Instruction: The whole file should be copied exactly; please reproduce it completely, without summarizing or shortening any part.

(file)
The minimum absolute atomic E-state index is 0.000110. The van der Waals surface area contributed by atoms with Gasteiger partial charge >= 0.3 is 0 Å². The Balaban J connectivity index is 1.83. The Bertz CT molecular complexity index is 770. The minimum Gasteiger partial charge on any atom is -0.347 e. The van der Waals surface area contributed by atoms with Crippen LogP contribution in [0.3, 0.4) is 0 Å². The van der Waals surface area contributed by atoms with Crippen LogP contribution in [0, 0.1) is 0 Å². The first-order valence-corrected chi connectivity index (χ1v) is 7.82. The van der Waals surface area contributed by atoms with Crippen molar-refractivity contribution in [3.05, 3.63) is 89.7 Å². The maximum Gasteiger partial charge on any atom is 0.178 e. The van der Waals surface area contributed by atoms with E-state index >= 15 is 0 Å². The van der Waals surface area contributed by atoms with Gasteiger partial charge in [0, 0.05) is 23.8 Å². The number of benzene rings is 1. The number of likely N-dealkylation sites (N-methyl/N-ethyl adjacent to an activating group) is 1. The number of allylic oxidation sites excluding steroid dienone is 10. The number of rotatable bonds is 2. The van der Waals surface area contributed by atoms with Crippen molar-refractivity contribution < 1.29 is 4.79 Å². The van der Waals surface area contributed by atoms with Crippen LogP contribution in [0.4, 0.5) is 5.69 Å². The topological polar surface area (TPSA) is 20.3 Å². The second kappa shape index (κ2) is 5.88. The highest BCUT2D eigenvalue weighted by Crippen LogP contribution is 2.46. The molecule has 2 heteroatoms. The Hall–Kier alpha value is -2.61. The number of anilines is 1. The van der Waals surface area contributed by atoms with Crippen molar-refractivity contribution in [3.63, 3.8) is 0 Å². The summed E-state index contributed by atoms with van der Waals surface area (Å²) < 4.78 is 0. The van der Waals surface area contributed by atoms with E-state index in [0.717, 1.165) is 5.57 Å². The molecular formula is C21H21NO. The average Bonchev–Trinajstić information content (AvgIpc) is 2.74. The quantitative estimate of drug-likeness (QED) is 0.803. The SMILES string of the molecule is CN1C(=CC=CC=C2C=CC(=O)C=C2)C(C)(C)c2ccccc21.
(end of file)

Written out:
The minimum absolute atomic E-state index is 0.000110. The van der Waals surface area contributed by atoms with Gasteiger partial charge >= 0.3 is 0 Å². The Balaban J connectivity index is 1.83. The Bertz CT molecular complexity index is 770. The minimum Gasteiger partial charge on any atom is -0.347 e. The van der Waals surface area contributed by atoms with Crippen LogP contribution in [0.3, 0.4) is 0 Å². The van der Waals surface area contributed by atoms with Crippen LogP contribution in [0, 0.1) is 0 Å². The first-order valence-corrected chi connectivity index (χ1v) is 7.82. The van der Waals surface area contributed by atoms with Crippen molar-refractivity contribution in [3.05, 3.63) is 89.7 Å². The maximum Gasteiger partial charge on any atom is 0.178 e. The van der Waals surface area contributed by atoms with E-state index >= 15 is 0 Å². The van der Waals surface area contributed by atoms with Gasteiger partial charge in [0, 0.05) is 23.8 Å². The number of benzene rings is 1. The number of likely N-dealkylation sites (N-methyl/N-ethyl adjacent to an activating group) is 1. The number of allylic oxidation sites excluding steroid dienone is 10. The number of rotatable bonds is 2. The van der Waals surface area contributed by atoms with Crippen molar-refractivity contribution < 1.29 is 4.79 Å². The van der Waals surface area contributed by atoms with Crippen LogP contribution in [0.4, 0.5) is 5.69 Å². The topological polar surface area (TPSA) is 20.3 Å². The second kappa shape index (κ2) is 5.88. The highest BCUT2D eigenvalue weighted by Crippen LogP contribution is 2.46. The molecule has 2 heteroatoms. The Hall–Kier alpha value is -2.61. The number of anilines is 1. The van der Waals surface area contributed by atoms with Crippen molar-refractivity contribution in [3.63, 3.8) is 0 Å². The summed E-state index contributed by atoms with van der Waals surface area (Å²) < 4.78 is 0. The van der Waals surface area contributed by atoms with E-state index in [0.717, 1.165) is 5.57 Å². The molecular formula is C21H21NO. The average Bonchev–Trinajstić information content (AvgIpc) is 2.74. The quantitative estimate of drug-likeness (QED) is 0.803. The SMILES string of the molecule is CN1C(=CC=CC=C2C=CC(=O)C=C2)C(C)(C)c2ccccc21.